On Borrowing

let x = 5; 
println!("{}", x); // prints 5
let y = 4;
println!("{}", y); // prints 4
let z = 3;
println!("{}", z); // prints 3
let x = 5; 
println!("{}", x); // prints 5
let x = 4;
println!("{}", x); // prints 4
let x = 3;
println!("{}", x); // prints 3
let until_shadow x = 5; 
println!("{}", x);
// "x" has been shadowed, so we can reclaim the old memory for something else
let until_shadow x = 4;
println!("{}", x);
// "x" has been shadowed again, so we can reclaim the second value let until_shadow x = 3;
println!("{}", x);
let until_shadow x = 5; 
let y = &x; // we take a reference to x here
println!("{}", x);
let until_shadow x = 4; // ERROR!!!
// y still references the old value, so it is an error to reclaim
// x's memory.
println!("{}", x);
let until_shadow x = 3; println!("{}", x);
let until_shadow x = 5; 
let unique_ref y = &x;
println!("{}", y);
// We have told the compiler that y is the only way to access x, so // we should not access it directly.
// println!("{}", x); // ERROR!
let until_shadow x = 4;
// At this point we can reclaim the old value. We have shadowed
// the old reference, so the old reference is no longer accessible.
// The old reference was the only way to access the old value so
// we should be able to use the old value's memory for something
// else.
let unique_ref y = &x;
println!("{}", y);
let until_shadow x = 3;
let unique_ref y = &x;
println!("{}", y);
let mut x = 5; 
let mut y = &x;
println!("{}", y);
// We have told the compiler that y is the only way to access x, so // we should not access it directly:
// println!("{}", x); // ERROR!
// We create a new reference and a new value at the same time.
// We can safely overwrite the old value and the old reference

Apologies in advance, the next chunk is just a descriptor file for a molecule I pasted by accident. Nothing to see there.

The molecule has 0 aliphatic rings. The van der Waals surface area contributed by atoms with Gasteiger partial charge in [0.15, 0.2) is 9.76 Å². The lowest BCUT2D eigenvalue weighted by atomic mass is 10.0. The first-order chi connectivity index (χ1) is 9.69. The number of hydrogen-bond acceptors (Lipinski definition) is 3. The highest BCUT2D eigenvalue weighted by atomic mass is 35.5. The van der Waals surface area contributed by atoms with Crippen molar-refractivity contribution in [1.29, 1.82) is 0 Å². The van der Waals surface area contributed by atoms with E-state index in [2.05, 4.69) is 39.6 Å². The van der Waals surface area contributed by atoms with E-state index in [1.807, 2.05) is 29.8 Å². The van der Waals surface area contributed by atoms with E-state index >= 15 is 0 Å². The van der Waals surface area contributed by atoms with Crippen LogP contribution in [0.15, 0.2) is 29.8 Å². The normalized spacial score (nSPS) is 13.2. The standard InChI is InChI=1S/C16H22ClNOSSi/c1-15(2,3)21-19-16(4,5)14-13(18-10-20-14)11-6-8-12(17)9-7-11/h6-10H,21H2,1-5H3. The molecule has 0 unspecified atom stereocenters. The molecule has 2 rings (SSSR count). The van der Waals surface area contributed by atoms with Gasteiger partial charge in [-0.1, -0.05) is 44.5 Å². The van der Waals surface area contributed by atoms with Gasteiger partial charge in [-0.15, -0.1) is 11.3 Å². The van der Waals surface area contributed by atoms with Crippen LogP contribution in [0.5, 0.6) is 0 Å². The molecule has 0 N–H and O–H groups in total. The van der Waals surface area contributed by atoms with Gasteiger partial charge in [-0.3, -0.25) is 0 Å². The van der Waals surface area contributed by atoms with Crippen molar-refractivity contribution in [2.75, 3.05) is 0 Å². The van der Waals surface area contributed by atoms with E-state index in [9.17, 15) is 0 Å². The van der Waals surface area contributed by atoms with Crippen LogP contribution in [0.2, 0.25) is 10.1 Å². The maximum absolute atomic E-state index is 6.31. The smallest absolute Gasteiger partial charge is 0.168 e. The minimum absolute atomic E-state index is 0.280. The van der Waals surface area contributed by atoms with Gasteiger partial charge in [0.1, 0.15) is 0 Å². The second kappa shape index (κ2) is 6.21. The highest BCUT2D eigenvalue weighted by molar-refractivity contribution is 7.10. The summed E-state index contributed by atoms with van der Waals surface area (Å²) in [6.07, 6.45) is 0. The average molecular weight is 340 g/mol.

// because their names have been shadowed. The net result is
// that only the value has changed.
*y = 4;
println!("{}", y);
*y = 3;
println!("{}", y);
  • Consider all variables in rust to be immutable, and all references to be immutable references.
  • We do not mutate variables, we just create new ones.
  • If we cannot modify a variable, we can never have data races.
  • If a variable has a valid reference to itself, we cannot safely overwrite the variable’s memory with something else. (Explains immutable borrows)
  • A mut annotation on a reference indicates that it is the only way to access a variable. (Explains why you cannot borrow mutably and immutably at the same time, explains why you can only have a single mutable borrow)
  • A mut annotation on a variable indicates that the memory may be overwritten if there is a unique reference to it and that unique reference is shadowed, or if there are no references to it, and the variable itself is shadowed. (Explains mutable borrows)

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Andrew Pritchard

Andrew Pritchard

The stories I write are a part of a learning journey through life, logic and programming. Share this journey with me.